The study found a willingness to spend freely by sad people occurs mainly when their sadness triggers greater “self-focus.” That response was measured by counting how frequently study participants used references to “I,” “me,” “my” and “myself” in writing an essay about how a sad situation such as the one portrayed in the video would affect them.


Solicitations go out for Tropicana suitors

Single, rich casino seeks compassionate billionaire for fun, games, long-term commitment.

The language will be somewhat more formal, but that’s the bottom line of solicitations about to go out to more than two dozen suitors for the Tropicana.

The gambling hall is under the supervision of a state-appointed trustee and must be sold because the state Casino Control Commission stripped its former owners of their casino license.

Kentucky-based Columbia Sussex Corp. cut more than 900 jobs, leading to problems with cleanliness and service, and was run out of town after less than a year of ownership.

Former state Supreme Court Justice Gary Stein, who is managing the search for a new owner, said offering packets will be mailed Feb. 18 to more than two dozen parties who have expressed interest in the Tropicana.


Facebook unveils version in Spanish

Facebook unveiled a Spanish-language version of its popular online social network Thursday, hoping to expand its audience and catch up to rival

It marks the first time Facebook has been available in a language besides English since founder Mark Zuckerberg started the Web site at Harvard University four years ago.

Facebook plans to add French and German versions before April, said Matt Cohler, the company’s vice president of strategy and operations.

Redbox to put kiosks in Wal-Mart stores

Redbox Automated Retail, the DVD kiosk company co-owned by McDonald’s Corp., signed an agreement with Wal-Mart Stores to install kiosks at most of the retailer’s U.S. sites.

Wal-Mart will expand the number of automated DVD rental kiosks to most of its more than 3,500 locations, Redbox said in a statement today. Almost 800 Wal-Mart stores offer the service now, the DVD company said.


After bond auction, Treasurys sold off

Treasurys sold off sharply on Thursday after an afternoon auction of $9 billion in 30-year bonds attracted disappointing demand.

The benchmark 10-year Treasury note fell 1.09 to 98.13 with a yield of 3.73 percent, up from 3.60 percent late Wednesday, according to BGCantor Market Data.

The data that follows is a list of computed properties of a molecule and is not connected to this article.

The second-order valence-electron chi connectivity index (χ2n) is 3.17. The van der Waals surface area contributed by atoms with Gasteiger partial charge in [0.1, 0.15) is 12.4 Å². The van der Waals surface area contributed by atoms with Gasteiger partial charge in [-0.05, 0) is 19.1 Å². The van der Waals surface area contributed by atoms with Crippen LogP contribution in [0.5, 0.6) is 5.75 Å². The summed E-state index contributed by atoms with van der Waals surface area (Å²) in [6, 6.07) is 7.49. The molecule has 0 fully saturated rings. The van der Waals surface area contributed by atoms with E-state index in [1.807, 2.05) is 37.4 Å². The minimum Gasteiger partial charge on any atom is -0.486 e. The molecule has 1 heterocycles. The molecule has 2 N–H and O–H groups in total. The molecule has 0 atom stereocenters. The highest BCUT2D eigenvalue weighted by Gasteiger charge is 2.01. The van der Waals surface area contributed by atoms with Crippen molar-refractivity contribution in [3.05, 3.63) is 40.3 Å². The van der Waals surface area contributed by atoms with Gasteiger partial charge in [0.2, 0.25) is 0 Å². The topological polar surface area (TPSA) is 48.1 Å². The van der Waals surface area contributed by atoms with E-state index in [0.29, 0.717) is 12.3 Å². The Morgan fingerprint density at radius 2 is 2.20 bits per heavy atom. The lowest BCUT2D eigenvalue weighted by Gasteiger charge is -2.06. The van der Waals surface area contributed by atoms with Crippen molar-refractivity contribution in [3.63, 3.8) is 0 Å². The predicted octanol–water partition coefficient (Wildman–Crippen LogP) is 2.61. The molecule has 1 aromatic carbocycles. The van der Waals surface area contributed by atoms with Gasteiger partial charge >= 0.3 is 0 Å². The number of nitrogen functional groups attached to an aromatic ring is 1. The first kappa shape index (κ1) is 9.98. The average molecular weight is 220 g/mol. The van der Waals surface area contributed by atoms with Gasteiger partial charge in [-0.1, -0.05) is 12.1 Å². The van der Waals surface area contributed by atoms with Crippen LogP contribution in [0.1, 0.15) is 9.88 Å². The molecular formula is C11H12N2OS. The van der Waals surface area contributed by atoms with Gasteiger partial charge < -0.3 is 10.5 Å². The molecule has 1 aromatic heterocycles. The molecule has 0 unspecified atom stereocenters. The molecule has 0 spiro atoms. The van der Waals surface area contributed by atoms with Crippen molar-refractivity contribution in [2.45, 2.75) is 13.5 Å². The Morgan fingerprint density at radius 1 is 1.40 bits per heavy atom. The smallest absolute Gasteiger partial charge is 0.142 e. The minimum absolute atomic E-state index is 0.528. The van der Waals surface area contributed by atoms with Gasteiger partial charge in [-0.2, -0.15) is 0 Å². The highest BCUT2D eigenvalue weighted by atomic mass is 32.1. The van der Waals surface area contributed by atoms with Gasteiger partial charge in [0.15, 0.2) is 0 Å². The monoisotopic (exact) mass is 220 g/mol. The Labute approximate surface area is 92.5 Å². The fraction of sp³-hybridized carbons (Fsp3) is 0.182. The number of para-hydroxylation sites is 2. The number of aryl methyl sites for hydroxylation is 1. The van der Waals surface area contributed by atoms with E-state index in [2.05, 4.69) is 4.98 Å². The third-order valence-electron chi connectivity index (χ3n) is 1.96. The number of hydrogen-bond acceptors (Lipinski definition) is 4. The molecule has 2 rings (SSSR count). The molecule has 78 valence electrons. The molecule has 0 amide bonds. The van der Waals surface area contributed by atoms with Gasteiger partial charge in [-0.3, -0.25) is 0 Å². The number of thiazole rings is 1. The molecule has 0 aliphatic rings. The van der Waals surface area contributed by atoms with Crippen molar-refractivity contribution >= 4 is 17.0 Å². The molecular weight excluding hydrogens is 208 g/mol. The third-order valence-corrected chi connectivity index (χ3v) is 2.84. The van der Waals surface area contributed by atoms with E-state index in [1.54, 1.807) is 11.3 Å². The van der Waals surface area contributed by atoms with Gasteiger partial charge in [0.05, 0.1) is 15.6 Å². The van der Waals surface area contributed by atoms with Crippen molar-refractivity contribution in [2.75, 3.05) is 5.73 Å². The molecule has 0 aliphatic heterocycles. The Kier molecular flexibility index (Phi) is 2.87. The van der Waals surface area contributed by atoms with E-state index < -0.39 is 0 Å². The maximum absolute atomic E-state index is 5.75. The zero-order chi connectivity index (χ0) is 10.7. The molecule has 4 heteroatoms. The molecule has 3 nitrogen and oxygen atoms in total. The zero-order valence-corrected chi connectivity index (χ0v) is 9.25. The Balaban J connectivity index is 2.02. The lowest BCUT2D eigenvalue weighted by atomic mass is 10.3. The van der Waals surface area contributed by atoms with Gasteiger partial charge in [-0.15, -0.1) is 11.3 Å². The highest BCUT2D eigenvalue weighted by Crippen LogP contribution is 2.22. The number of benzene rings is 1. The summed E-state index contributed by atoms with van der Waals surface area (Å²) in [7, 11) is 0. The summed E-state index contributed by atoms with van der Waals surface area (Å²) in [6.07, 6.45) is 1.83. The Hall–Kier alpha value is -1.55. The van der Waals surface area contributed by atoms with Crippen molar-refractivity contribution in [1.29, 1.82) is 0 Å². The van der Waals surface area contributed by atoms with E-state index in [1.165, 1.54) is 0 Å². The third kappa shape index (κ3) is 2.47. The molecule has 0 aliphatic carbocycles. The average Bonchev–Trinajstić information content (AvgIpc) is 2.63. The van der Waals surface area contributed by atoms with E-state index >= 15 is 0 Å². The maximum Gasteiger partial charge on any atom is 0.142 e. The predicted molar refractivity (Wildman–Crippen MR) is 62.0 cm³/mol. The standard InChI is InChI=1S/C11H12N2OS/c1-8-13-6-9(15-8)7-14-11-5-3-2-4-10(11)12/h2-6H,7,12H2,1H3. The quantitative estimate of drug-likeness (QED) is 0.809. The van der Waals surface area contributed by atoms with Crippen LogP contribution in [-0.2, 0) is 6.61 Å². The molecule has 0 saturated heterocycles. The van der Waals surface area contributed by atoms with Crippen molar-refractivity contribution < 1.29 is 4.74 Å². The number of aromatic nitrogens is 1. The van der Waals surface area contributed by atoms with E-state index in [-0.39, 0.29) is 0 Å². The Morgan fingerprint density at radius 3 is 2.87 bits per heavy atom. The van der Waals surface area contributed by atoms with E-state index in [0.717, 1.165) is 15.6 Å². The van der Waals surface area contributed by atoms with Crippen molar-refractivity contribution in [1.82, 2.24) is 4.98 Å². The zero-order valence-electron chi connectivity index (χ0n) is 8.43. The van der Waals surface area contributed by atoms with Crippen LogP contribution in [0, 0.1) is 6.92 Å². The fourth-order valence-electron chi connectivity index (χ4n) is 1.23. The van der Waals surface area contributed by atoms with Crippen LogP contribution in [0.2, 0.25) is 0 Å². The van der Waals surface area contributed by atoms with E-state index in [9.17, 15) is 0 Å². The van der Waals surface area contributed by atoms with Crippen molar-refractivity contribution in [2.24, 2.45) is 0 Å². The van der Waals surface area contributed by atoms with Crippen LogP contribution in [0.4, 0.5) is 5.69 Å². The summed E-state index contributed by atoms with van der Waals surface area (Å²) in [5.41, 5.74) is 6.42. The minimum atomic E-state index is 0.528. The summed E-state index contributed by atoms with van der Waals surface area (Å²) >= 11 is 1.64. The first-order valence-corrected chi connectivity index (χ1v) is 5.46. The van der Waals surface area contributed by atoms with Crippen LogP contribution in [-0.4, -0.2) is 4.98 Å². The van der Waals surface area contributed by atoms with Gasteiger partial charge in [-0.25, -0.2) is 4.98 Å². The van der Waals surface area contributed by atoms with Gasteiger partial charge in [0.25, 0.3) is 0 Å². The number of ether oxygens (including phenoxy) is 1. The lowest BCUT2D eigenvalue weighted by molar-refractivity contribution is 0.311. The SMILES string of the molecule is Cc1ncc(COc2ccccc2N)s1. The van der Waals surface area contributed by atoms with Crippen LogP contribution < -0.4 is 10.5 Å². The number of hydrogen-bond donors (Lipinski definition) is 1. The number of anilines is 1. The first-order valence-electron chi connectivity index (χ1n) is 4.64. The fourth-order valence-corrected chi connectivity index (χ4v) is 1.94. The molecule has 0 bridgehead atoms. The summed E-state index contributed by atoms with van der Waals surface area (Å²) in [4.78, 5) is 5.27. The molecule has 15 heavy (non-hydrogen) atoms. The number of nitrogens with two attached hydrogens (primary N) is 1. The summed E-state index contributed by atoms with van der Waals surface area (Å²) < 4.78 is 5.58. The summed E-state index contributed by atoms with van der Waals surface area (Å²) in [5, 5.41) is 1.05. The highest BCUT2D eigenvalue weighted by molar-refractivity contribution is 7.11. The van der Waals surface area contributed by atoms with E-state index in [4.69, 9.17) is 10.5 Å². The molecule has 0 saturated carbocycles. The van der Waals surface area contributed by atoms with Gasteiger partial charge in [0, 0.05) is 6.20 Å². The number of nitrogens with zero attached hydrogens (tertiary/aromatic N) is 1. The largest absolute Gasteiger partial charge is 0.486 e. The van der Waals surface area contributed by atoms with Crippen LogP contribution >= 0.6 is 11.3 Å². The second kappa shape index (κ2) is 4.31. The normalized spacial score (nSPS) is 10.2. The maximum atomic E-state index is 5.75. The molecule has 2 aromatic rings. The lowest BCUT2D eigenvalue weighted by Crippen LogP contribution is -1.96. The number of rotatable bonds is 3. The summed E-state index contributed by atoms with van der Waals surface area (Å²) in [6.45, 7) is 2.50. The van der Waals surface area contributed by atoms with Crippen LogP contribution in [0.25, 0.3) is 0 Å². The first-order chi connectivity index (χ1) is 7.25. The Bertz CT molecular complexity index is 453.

The 30-year bond closed down 2.56 to 107.22 with a yield of 4.49 percent, up from 4.36 percent late Wednesday.

Bellagio, MGM Resorts International’s luxury hotel turns 20
The more than 3,000-room Bellagio hotel is situated on the site of the former Dunes Hotel. The Dunes was imploded in 1993, and construction of the Bellagio started in 1996. It cost $1.6 billion to build, making it the most expensive hotel in the world at the time. The Bellagio was former Wynn Resorts Ltd. Chairman and CEO Steve Wynn’s second major casino on the Strip after The Mirage. MGM Resorts International acquired the property from Steve Wynn in 2000. (Tara Mack/Las Vegas Review-Journal)
Facial recognition software at G2E – Todd Prince
Shing Tao, CEO of Las Vegas-based Remark Holdings, talks about his facial recognition product. (Todd Prince/Las Vegas Review-Journal)
Former NBA player, Shaquille O'Neal, speaks about his new Las Vegas chicken restaurant
Former NBA player, Shaquille O'Neal, speaks about his new Las Vegas chicken restaurant. Bizuayehu Tesfaye/Las Vegas Review-Journal @bizutesfaye
Bobby Baldwin to leave MGM
MGM Resorts International executive and professional poker player Bobby Baldwin is set to leave MGM.
Caesars has new armed emergency response teams
Caesars Entertainment Corp. has created armed emergency response teams. They are composed of former military and law enforcement officials. "These teams provide valuable additional security capabilities,” Caesars spokeswoman Jennifer Forkish said. Caesars is hiring Security Saturation Team supervisors, managers and officers, according to LinkedIn. The company did not say how many people it plans to hire for the units. (Las Vegas Review-Journal)
Las Vegas, airlines prepare for CES
CES in January is expected to attract more than 180,000 attendees. (Las Vegas Review-Journal)